- Blog post
E-learning design: Basic or blockbuster?
Imagine you could give your learners slick, fast-paced e-learning modules that look like they came straight out of a Hollywood studio. Wouldn’t it be great to grab their attention, wow them with stunning visuals and leave them wanting more?
Researchers from the University of Pennsylvania recently explored how videos with flashy production value affect viewers’ knowledge retention. It turns out that viewers really enjoy the videos while they’re watching them – but remember very little once they’re over.
Participants were asked to watch a series of commercials and public service announcements promoting safe sex while researchers monitored their brain activity. The commercials were divided into two groups based on visual style.
One group of videos presented its message simply and directly without bells and whistles or special effects. The second group attempted to grab viewers’ attention through rapid pacing, intense graphics, special effects and/or loud music.
When researchers looked at participants’ brain activity, they saw that the slick videos were successful in one sense: They captured viewers’ attention and the visual center of their brains lit up.
But there was a problem.
The commercials contained so much visual detail that viewers were overstimulated and couldn’t effectively process all the information.
Conversely, the simpler videos did not dramatically light up viewers’ visual centers; instead, they activated the area of the brain associated with memory. As a result, subjects were able to encode the information into their long-term memory.
On a follow-up test three weeks later, subjects scored significantly higher on questions about the simply designed videos. The attention-grabbing videos got subjects to sit up and take notice, but they remembered far less of the content.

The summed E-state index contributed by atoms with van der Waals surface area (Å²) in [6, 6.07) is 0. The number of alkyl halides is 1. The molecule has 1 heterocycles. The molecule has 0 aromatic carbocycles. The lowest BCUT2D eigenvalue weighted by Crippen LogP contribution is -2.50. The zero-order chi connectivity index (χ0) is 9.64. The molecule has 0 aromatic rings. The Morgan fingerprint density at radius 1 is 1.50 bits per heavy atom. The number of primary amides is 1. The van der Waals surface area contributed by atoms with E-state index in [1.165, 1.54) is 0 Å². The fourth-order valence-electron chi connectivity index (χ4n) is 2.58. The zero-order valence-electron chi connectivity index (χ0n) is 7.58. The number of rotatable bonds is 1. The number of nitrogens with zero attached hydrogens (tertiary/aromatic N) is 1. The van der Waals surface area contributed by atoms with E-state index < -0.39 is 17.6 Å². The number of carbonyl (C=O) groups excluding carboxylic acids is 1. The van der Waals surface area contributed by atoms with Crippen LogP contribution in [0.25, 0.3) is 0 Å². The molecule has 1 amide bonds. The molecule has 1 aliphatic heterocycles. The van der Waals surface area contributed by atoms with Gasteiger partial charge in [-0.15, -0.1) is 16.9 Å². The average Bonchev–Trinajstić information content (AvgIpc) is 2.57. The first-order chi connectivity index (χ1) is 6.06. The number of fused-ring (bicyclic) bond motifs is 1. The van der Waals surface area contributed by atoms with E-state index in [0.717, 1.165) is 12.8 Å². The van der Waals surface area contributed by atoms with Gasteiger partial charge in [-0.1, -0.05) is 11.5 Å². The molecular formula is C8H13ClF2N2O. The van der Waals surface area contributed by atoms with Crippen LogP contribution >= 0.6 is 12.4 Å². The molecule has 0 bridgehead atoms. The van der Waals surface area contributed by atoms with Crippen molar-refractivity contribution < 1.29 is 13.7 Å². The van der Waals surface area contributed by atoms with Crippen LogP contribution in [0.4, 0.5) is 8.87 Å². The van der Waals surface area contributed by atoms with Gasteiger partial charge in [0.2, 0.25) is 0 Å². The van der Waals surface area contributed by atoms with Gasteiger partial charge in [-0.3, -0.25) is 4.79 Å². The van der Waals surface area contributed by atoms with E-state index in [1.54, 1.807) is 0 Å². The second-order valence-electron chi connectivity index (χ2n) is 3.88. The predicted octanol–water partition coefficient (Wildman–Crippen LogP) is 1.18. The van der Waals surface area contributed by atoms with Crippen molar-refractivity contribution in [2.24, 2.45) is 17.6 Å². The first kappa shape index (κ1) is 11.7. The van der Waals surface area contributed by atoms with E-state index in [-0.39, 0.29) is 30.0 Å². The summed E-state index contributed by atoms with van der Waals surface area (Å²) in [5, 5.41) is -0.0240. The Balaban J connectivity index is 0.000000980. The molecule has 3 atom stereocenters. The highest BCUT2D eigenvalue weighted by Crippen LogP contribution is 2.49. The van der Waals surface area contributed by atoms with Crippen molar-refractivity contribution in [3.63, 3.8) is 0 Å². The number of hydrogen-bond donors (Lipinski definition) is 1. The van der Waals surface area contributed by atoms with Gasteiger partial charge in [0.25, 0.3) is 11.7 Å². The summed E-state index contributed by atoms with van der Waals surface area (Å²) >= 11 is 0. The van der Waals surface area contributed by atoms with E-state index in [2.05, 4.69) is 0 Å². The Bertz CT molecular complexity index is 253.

Present your message simply. With all of the technology at our disposal, it’s tempting for trainers and learning professionals to turn to the flashiest or most striking visual presentation. But doing so runs the risk of sacrificing knowledge retention for entertainment.
As the research stated, “the strategy of capturing attention, i.e. ‘buying the eyeballs,’ may come at the expense of learning the content and therefore the message” of the video.
Whether you’re delivering a classroom presentation or an e-learning module, choosing clear, uncomplicated graphics to support your content will ensure that learners won’t become overloaded.
Consider your learners’ limitations. Learners’ brains have a limited capacity – and not just for visual information. Presenting too much content in one session can also overwhelm trainees.
To increase retention, consider limiting your training sessions’ content and their duration. Delivering new material in smaller, shorter bites will help learners absorb and retain the key information.
Make your content the star. If you’re concerned about keeping hold of learners’ attention, employ techniques that have been proven to draw people in. Make it meaningful through storytelling, case studies and social learning. These tools get trainees to see the real-world implications and motivate them to invest in the learning process.
Seelig, D., et al. (2014). Low message sensation health promotion videos are better remembered and activate areas of the brain associated with memory encoding. PLoS ONE, 9(11): e113256. doi: 10.1371/journal.pone.0113256